Talk

Advanced search

Mumsnet has not checked the qualifications of anyone posting here. If you need help urgently, please see our domestic violence webguide and/or relationships webguide, which can point you to expert advice and support.

DH becoming the clever one in our rl

(25 Posts)
Melaniaspilatesinstructor Tue 28-Mar-17 12:36:50

DH went to an Oxbridge uni (he's very low key about this) people who've known him for years don't know, he has an average job and is a really lovely man.
I was very naughty at school and had a very disturbed home life with addict single parent & step parent who eventually left to be a heroin addict.
In my twenties, I went back to college to do GCSEs + A levels and then uni to train as a primary school teacher.
DH is naturally very good at maths and has a good grounding in world history etc which I don't have.
I think that him and I are a good match intellectually (hence our attraction to each other) we both have things that we are good at.
However, I sometimes feel that he sees me as less clever than him and that I have something to prove and he doesn't. He would deny this but it's just a feeling I'm getting and I don't like it that this dynamic is surfacing because I don't want my DD to grow up seeing this as acceptable.
Does anyone else have this in their rl?

DrinkFeckArseGirls Tue 28-Mar-17 12:37:56

Why do you think he thinks you're less clever than him?

Shoxfordian Tue 28-Mar-17 12:41:02

What does he do to make you feel like this?

Melaniaspilatesinstructor Tue 28-Mar-17 12:43:55

Hmm now I've seen it written in black and white I realise it's my own insecurity.
I suppose I worry that my DD will see her dad as the clever one and me as the 'practical one' or something.

SharkBastard Tue 28-Mar-17 12:45:16

What is he doing that makes you feel this way? Or is it your insecurity manifesting and him not actually making any moves for you to feel like this?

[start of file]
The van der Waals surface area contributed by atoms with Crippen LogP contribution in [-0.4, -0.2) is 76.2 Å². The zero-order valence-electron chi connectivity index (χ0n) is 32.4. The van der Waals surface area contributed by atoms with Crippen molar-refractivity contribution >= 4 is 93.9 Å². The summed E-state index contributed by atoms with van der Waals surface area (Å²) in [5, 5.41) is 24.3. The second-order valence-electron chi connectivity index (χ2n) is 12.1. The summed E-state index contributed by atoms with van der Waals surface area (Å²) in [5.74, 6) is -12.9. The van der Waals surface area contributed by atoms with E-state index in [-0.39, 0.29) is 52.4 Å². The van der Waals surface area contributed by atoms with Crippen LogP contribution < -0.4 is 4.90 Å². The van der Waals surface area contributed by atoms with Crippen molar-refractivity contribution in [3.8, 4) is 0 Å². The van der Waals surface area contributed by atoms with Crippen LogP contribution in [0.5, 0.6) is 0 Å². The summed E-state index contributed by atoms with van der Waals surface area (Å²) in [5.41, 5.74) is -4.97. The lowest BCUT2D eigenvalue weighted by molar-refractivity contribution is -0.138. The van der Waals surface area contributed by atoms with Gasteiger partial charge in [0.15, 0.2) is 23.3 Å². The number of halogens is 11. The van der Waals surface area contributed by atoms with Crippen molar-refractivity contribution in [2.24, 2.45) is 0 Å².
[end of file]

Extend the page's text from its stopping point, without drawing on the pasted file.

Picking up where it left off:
My DH is intelligent hence why I was attracted to him, but he feels I'm more intelligent but he finds that interesting and attractive.

Got to look at it from the outside to see where this stems from

xStefx Tue 28-Mar-17 12:46:43

Its not about being clever though it is? im sure that's not his intentional attitude OP but if it was - it would seem more important
to me to be street wise than educated in an Oxbridge uni in this day an age.

I would say your clever, he is just maybe more educated?

2014newme Tue 28-Mar-17 12:48:45

Your dh sounds lovely this is a,self esteem issue you have. Don't turn it into a relationship issue. ๐Ÿ’

DrinkFeckArseGirls Tue 28-Mar-17 12:52:41

I'm sure my DD sees me as the Arse Wiping One when I'm far more probably more clever than her DF.wink

corythatwas Tue 28-Mar-17 12:53:50

Think about exactly what you don't want your dd to think acceptable?

For somebody not to be Oxbridge educated?

For members of the same family not to have followed exactly the same life trajectory?

Or for somebody to see this as a problem?

Unless there is something about your dh you are not telling us, it sounds to me as if the only message you shouldn't want your dd to take on is the one that is coming from you: that people's worth is somehow tied up in their education.

Bohemond Tue 28-Mar-17 13:05:10

I am Oxbridge educated; DH has no qualifications and grew up in a single parent family in semi-poverty. We have complementary experience and skills and he is a fab partner and father. I hope our son will see us as equals in all senses of the word.

MysweetAudrina Tue 28-Mar-17 13:09:37

I am very clever mathematically and my dh is very clever artistically and mechanically. Everyone is clever in different ways and it is up to us to nurture the individual cleverness that our children might have. The way I look at it is that between the two of us we can nurture a broad range of cleverness across our children to suit their individual areas of natural ability. My kids know I am better than their Dad at some things and vice versa. what's important I think is that perceived intelligence in one area is not used as a way to keep the other person down or wield more control in the relationship to use it to make the other feel inferior because that is not clever at all.

greenlipstick Tue 28-Mar-17 13:11:55

OP, feelings aren't facts. Your feelings are not coming from your DH.

Quartz2208 Tue 28-Mar-17 13:14:14

I would say that you feel that he is more intelligent than you and its bothers you.

Thing is everyone has someone who is cleverer than them at something, better than them at something else, no one is the best at everything and no one can be.

Play to both of your strengths - what exactly is wrong with me seen as the practical reliable one

orzal Tue 28-Mar-17 13:27:56

I have a very intelligent husband. I have seen how he is able to grasp situations much quicker than other people. He has lots of letters after his name.
But he is hopeless at shopping. Think buying an expensive sports dress for our son in USA instead of a top. I can often see the solution to practical problems more quickly than he does.